- One of the reasons that your Florida Medical Marijuana Doctor might use full spectrum medical cannabis oil is that the terpenes in it can change how the medical cannabis affects you. Terpenes give medical cannabis unique properties. When you combine different terpenes with different cannabinoids, you get what is called the “entourage effect.” This effect means that combined, the effect is larger than the sum of both parts.  
- Terpenes interact with each other in medical cannabis. Sometimes they will block the formation of other compounds. Other times, they will act as a binding agent.
- “Some terpenes engage the cannabinoid receptor that’s found predominantly in the immune system…called beta-caryophyllene (βCP). βCP is a major component in cannabis …” “In vivo studies show that βCP binds to the CB2 receptor and that it causes a response. The terpene compounds in the medical cannabis strains containing βCP mimics the effects of natural cannabis. They have both anti-inflammatory and immune-boosting effects.”
- Beta caryophyllene is not the only useful terpene compound in medical cannabis. Either individual terpenes or terpenes combined in medical cannabis may have multiple therapeutic effects.
Some benefits of terpenes.
Various benefits of terpenes in medical marijuana are: anti-inflammation; muscle relaxation; sleep; liver function; anti-bacterial; pain reliever; cough suppressant; anti-oxidant; anti-viral; relaxation; moderating anxiety or depression; antifungal. Know that there are many other benefits. For example, the terpene myrcene is known to make cells more permeable, which increases the absorption of cannabinoids by the body.
However, please note that more specific research is needed for improved accuracy in describing and predicting how terpenes in cannabis can be used medicinally to help treat specific ailments / health conditions. This is why you need the assistance of a physician who has knowledge and experience with medical marijuana. Depending on your medical marijuana qualifying condition(s), your Florida MMJ Doctor can help you with all of your medical marijuana needs.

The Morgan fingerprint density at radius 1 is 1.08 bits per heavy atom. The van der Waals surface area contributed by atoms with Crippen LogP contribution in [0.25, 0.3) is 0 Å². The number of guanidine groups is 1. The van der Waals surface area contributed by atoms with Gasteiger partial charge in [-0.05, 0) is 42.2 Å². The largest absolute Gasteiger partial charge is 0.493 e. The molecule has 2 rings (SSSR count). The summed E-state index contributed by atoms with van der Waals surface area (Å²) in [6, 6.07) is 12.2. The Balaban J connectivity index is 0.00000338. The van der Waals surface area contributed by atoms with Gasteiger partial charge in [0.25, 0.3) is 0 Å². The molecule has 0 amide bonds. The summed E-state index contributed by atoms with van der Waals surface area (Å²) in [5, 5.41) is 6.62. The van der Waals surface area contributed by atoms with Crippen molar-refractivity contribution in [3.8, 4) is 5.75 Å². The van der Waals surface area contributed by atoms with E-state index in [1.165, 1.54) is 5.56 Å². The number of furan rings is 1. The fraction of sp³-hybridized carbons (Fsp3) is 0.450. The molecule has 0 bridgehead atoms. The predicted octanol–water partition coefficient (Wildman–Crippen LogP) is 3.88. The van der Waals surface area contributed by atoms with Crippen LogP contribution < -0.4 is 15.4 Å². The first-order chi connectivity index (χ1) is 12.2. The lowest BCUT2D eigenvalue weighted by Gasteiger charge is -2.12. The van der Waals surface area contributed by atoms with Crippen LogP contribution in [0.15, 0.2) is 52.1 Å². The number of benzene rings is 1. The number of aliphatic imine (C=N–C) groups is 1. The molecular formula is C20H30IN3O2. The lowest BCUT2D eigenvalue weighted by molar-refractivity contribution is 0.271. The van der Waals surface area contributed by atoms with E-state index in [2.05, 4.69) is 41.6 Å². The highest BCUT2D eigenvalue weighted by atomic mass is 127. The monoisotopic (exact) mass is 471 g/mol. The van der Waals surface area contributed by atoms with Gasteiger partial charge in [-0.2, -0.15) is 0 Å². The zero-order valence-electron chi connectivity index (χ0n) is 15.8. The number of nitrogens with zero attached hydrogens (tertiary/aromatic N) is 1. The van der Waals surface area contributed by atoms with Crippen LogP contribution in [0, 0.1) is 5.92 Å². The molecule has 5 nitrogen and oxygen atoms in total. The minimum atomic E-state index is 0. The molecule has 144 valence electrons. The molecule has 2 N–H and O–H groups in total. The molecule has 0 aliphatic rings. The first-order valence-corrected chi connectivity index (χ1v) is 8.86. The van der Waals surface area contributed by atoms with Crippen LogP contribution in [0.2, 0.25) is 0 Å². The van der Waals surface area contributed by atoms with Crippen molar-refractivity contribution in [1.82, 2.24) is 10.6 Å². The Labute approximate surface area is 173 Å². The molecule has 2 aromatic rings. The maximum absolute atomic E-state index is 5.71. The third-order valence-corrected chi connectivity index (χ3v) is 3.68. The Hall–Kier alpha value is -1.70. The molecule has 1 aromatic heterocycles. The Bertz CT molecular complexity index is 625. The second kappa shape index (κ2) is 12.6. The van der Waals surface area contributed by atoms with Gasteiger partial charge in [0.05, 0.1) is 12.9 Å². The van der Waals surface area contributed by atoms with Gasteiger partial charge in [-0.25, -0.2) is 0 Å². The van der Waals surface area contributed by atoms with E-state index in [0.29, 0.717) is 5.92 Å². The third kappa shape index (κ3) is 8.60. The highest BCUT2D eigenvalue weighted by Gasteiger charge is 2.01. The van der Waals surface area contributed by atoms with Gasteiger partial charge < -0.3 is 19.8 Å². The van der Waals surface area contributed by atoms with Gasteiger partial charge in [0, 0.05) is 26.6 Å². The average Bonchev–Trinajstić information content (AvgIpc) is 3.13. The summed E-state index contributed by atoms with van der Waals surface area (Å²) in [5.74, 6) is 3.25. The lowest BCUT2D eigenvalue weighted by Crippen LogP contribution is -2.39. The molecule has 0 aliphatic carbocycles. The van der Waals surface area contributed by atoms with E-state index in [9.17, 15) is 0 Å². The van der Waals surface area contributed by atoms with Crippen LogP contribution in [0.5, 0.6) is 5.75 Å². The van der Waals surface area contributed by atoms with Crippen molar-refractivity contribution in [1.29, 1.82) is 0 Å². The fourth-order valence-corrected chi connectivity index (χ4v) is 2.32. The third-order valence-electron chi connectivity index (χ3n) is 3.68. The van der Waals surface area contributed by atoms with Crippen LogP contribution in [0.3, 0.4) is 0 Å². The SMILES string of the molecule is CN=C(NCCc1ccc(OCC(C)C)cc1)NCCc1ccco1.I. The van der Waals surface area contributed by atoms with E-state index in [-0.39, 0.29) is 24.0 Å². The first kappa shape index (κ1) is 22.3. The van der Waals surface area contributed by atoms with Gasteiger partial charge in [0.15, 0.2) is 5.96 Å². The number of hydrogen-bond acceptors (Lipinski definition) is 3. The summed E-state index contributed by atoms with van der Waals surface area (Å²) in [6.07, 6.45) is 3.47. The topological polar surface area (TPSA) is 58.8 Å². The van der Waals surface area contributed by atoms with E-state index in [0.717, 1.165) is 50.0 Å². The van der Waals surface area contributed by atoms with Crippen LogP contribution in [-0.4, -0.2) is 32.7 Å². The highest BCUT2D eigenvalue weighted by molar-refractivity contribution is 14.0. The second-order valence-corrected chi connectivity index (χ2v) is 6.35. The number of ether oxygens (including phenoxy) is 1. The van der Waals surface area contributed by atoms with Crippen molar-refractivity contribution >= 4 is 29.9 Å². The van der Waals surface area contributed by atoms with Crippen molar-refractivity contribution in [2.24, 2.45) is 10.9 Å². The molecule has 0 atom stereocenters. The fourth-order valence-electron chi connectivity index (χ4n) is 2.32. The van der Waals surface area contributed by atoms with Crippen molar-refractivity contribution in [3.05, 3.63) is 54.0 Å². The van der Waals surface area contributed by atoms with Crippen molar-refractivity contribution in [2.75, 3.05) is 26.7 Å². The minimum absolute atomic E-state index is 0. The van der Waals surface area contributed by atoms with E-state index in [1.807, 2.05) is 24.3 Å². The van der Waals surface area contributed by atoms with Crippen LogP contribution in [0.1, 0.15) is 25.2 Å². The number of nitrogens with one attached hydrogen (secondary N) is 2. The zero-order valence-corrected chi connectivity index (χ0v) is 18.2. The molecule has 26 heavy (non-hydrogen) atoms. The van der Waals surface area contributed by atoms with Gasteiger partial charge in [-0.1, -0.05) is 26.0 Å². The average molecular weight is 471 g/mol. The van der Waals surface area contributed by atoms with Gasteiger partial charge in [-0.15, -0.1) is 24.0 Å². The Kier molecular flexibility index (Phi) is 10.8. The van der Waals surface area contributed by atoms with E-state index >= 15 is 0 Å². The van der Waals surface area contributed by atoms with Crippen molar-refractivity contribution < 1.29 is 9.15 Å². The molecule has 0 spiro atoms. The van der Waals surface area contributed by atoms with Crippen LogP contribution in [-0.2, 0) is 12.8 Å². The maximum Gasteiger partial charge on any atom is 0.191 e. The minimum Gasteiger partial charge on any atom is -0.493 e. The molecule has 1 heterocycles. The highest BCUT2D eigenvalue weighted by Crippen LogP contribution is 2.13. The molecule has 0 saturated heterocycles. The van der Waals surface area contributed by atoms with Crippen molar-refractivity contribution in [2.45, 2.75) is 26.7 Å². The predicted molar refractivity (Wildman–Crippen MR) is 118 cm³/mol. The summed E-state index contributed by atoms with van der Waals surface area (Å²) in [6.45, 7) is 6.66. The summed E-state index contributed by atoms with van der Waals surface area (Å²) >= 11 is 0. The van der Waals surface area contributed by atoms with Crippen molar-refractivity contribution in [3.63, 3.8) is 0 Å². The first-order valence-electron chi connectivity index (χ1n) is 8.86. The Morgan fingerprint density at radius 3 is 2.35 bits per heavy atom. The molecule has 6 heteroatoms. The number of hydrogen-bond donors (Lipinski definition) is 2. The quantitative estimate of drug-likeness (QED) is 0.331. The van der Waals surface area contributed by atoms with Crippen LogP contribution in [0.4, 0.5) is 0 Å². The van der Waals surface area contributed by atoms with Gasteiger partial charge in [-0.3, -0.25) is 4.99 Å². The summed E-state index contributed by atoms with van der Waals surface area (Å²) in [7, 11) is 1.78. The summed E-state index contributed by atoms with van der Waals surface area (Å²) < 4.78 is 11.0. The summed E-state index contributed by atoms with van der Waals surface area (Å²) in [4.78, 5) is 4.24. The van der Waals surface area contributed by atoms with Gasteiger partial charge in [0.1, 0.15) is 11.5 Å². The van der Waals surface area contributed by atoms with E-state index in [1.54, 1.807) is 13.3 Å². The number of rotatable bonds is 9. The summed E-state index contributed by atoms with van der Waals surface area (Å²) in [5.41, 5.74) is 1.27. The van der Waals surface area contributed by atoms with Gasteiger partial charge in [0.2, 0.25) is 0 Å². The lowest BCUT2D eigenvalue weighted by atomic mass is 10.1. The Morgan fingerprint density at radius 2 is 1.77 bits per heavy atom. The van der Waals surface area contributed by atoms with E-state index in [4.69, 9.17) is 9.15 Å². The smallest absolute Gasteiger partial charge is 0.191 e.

What your nose knows about terpenes!
Every medical cannabis strain has a unique terpene and terpenoid profile. This profile will help determine the smell and attributes of medical marijuana. For example, Myrcene has a clove, musky or earthy aroma to it. Myrcene is one of the most abundant terpenes produced by the plant. Sometimes myrcene can be as high as 50% of the medical marijuana plant’s total terpene volume. Myrcene is known to be responsible for the stereotypical smell. This terpene is commonly found in other plants, including hops, eucalyptus, thyme, lemongrass and mango. 
Below are some of the common terpenes in medical cannabis with their recognizable scents:
|Terpene Type||Recognizable Scent|
|Alpha and Beta Pinene||Sharp, sweet, pine|
|Myrcene||Musky, earthy, herbal, cloves|
|Delta 3 Carene||Piney, earthy|
|Caryophyllene||Pepper, wood, cloves, oregano, basil|
|Limonene||Citrus, lemon, orange|
- https://www.ncbi.nlm.nih.gov/pmc/articles/PMC2449371/ Beta-Caryophyllene is a Dietary Cannabinoid, Jürg Gertsch, Marco Leonti, Stefan Raduner, Ildiko Racz, Jian-Zhong Chen, Xiang-Qun Xie, Karl-Heinz Altmann, Meliha Karsak, and Andreas Zimmer entourage effects. British Journal of Pharmacology,163(7), 1344-1364. doi:10.1111/j.1476-5381.2011.01238.x